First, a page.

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Press Release: 2020 Chicago Region Tree Census details benefits, concerns

The report provides the first measure of change for the regional forest in Cook, DuPage, Kane, Kendall, Lake, McHenry, and Will counties following the 2010 tree census

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LISLE, Ill (April 30, 2021)—Trees provide more than $416 million in annual benefits to residents of the seven-county Chicago region, but widespread invasive species, the massive loss of ash trees, and the need for more mature and diverse trees are significant issues that The Morton Arboretum’s scientists say will impact the region for years to come.

Those are among the key findings in the Arboretum’s 2020 Chicago Region Tree Census, released on Arbor Day, April 30, a day set aside for planting and calling attention to trees. The report provides the first measure of change for the regional forest in Cook, DuPage, Kane, Kendall, Lake, McHenry, and Will counties following the 2010 tree census, the first such assessment conducted at the regional scale, and the largest of its kind in the U.S. The Arboretum remeasured 1,576 plots to gain a comparative snapshot of the regional forest and the benefits it provides.

According to Chai-Shian Kua, Ph.D., urban tree science leader at the Arboretum, the overall tree canopy cover increased in the region during the previous decade, but the canopy declined in the city of Chicago and McHenry County. Standing ash trees (Fraxinus spp.) decreased by 46% to 7 million due to an emerald ash borer (EAB) insect infestation, with approximately 4 million more either dead or in decline, leaving only 3 million healthy ash trees in the region. Because ash trees are so common in Chicago, the canopy in the city was impacted. Canopy refers to the upper layer of forests formed by mature tree crowns that shelter the ground below. Kua noted that canopy quality is ecologically important, and that large, healthy trees are able to provide more benefits than small trees.

While the census reports that the region has more trees than it did in 2010—growing from 157 million to 172 million today—it also identified invasive European buckthorn (Rhamnus cathartica), a medium-sized tree that spreads rapidly and degrades native ecosystems, as the most common species in the region, making up 36% of its trees. For context, the second most common tree is boxelder (Acer negundo), which accounts for 4% of trees. Kua explained that buckthorn and other invasive plant species reduce the diversity of the regional forest by outcompeting native plant species and preventing growth of young saplings.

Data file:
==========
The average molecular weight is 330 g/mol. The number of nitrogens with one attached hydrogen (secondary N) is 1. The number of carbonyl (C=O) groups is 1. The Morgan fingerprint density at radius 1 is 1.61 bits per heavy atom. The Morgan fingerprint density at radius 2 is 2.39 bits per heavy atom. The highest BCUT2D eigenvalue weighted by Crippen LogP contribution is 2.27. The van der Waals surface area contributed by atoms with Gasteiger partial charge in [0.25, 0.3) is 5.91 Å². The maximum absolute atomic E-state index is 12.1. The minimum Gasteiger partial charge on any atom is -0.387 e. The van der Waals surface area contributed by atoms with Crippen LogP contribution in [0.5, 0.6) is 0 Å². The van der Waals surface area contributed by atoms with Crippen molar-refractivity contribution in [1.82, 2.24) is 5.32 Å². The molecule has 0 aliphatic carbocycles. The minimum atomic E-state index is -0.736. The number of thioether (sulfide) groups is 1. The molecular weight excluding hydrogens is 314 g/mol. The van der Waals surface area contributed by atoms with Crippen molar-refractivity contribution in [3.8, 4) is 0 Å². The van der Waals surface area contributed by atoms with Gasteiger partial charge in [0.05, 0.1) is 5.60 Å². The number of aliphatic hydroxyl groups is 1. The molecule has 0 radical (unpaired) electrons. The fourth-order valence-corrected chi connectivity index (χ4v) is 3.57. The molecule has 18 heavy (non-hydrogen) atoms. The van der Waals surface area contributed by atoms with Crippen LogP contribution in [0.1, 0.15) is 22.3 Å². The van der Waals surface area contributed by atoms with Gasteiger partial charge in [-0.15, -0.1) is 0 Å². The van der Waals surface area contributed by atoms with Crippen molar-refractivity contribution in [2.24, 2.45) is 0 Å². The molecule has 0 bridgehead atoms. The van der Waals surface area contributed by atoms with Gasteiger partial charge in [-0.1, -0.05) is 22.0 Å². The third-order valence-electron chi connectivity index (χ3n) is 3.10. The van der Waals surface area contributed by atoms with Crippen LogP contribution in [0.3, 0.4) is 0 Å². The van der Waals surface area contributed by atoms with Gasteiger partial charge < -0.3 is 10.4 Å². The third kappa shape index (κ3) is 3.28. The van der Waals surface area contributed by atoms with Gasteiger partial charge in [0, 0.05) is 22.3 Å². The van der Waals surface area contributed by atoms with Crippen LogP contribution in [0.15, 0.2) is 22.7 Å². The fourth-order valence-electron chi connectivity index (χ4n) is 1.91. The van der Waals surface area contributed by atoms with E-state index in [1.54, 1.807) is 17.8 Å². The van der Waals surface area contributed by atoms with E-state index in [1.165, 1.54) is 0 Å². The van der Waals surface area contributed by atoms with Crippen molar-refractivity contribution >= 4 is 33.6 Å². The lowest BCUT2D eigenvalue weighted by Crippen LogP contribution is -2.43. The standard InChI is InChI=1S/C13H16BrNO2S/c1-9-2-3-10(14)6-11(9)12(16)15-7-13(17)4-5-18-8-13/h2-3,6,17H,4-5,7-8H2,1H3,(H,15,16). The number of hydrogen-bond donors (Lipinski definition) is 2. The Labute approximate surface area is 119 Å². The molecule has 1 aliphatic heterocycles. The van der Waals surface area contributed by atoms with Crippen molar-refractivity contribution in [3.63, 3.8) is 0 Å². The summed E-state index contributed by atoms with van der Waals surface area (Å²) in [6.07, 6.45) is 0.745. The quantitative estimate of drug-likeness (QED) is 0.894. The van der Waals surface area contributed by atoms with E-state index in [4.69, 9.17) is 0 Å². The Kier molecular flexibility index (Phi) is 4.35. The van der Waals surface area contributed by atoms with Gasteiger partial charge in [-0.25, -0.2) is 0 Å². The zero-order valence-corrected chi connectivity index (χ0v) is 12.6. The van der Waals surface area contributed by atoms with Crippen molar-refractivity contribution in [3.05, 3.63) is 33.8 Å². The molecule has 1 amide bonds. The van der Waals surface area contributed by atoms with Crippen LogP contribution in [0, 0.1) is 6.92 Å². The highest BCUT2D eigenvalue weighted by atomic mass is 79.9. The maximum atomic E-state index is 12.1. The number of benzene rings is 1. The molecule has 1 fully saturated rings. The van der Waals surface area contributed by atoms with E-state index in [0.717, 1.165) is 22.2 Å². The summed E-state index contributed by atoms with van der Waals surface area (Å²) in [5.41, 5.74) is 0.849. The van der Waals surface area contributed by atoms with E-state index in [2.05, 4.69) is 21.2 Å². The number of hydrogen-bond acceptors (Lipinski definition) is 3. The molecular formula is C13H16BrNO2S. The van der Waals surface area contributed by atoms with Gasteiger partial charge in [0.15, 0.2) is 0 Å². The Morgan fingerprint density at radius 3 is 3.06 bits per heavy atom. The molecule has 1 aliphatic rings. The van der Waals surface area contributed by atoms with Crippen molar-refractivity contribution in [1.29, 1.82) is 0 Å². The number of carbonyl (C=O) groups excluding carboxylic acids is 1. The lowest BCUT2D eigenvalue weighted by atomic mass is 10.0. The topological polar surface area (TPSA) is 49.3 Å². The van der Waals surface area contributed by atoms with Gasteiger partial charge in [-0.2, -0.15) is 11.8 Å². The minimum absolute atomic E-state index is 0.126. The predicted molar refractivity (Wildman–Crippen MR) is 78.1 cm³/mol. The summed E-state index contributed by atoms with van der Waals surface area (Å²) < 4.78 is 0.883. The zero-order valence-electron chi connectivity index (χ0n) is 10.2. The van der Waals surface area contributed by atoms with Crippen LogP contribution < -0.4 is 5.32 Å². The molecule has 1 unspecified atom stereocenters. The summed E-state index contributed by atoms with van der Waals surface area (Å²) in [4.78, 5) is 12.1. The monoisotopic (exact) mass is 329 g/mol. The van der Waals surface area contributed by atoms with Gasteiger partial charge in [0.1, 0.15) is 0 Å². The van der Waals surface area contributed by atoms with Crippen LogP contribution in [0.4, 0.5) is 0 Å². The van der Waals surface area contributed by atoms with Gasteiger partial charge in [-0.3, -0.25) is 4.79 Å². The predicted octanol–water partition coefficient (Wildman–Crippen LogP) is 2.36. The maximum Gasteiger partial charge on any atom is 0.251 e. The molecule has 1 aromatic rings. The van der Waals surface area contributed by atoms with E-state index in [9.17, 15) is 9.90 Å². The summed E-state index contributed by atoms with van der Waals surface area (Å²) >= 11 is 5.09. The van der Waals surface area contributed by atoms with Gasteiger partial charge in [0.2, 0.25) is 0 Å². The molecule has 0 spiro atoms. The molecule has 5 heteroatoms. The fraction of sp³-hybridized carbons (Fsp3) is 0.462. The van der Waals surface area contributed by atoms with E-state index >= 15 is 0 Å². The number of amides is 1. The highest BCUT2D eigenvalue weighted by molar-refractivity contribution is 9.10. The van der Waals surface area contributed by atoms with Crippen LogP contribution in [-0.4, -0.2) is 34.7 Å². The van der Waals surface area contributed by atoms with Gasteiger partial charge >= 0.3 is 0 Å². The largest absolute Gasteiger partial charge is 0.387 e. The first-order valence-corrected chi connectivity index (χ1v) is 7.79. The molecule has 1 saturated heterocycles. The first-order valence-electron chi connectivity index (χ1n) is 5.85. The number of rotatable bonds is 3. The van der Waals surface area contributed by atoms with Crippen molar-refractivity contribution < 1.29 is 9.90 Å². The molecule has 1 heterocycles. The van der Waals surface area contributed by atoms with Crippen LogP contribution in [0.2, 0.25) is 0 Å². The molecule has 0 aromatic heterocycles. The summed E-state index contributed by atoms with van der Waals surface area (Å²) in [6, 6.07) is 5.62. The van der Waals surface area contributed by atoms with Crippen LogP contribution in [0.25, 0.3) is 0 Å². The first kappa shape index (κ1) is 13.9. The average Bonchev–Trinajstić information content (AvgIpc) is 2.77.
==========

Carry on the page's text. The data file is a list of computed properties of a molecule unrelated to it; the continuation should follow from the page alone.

The impact of buckthorn is of such concern that the Chicago Region Trees Initiative (CRTI), a partnership of more than 200 organizations founded by the Arboretum to address the kind of challenges highlighted in the 2010 tree census, developed the Healthy Hedges program to assist individuals and communities with buckthorn removal and replacement. “One of the most urgent actions that need to be taken in the region is for homeowners and other landowners to remove invasive buckthorn and replace it with non-invasive trees and plants,” said CRTI Director Lydia Scott.

The regional forest needs a greater diversity of tree species to be resilient to threats posed by the changing climate, pests and diseases. Significantly, Arboretum researchers determined that there are at least 194 different tree species in the region and 103 in the city of Chicago. However, this wide range of species is not broadly planted throughout the region. “Concerted effort is needed to expand species diversity,” Kua said. “Residents and communities must focus on planting a wide variety of species now to ensure a healthy regional forest as a key defense against the uncertainties of the changing climate.”

Toward that effort, CRTI recently launched the Plant Trees for Communities campaign to support proper planting and care for trees, with the short-term goal of planting at least one tree in every community in the seven-county region, as well as all 50 Chicago wards in 2021. CRTI is seeking corporate partners to support the program to be able to provide trees at no cost for under-resourced communities that have the most urgent needs.

Another challenge, according to the census, is that three-fourths of the trees in the region are less than 6 inches in diameter, and the Arboretum’s scientists are concerned that many may not survive and grow to provide the benefits of large canopy trees without proper attention to their care.

“We need more people to plant the right trees in the right places and provide the right long-term care so they grow to maturity, or we risk losing the many critical benefits they could provide for decades to come,” Kua stressed. She noted that the Arboretum has tools available to help residents select trees suitable for the regional climate, including a searchable online database of trees and plants.

Scott said that even those who can’t plant their own tree can do their part for the regional forest by watering trees in city parkways or donating to and volunteering with organizations focused on proper tree planting and care.

Kua noted, “The Morton Arboretum will use the census results to inform efforts to improve the diversity and health of Chicago’s regional forest, and ensure that trees are equitably distributed to deliver benefits to all communities.”

For the 2020 Chicago Region Tree Census Report and more information about how to support tree planting and invasive species removal, visit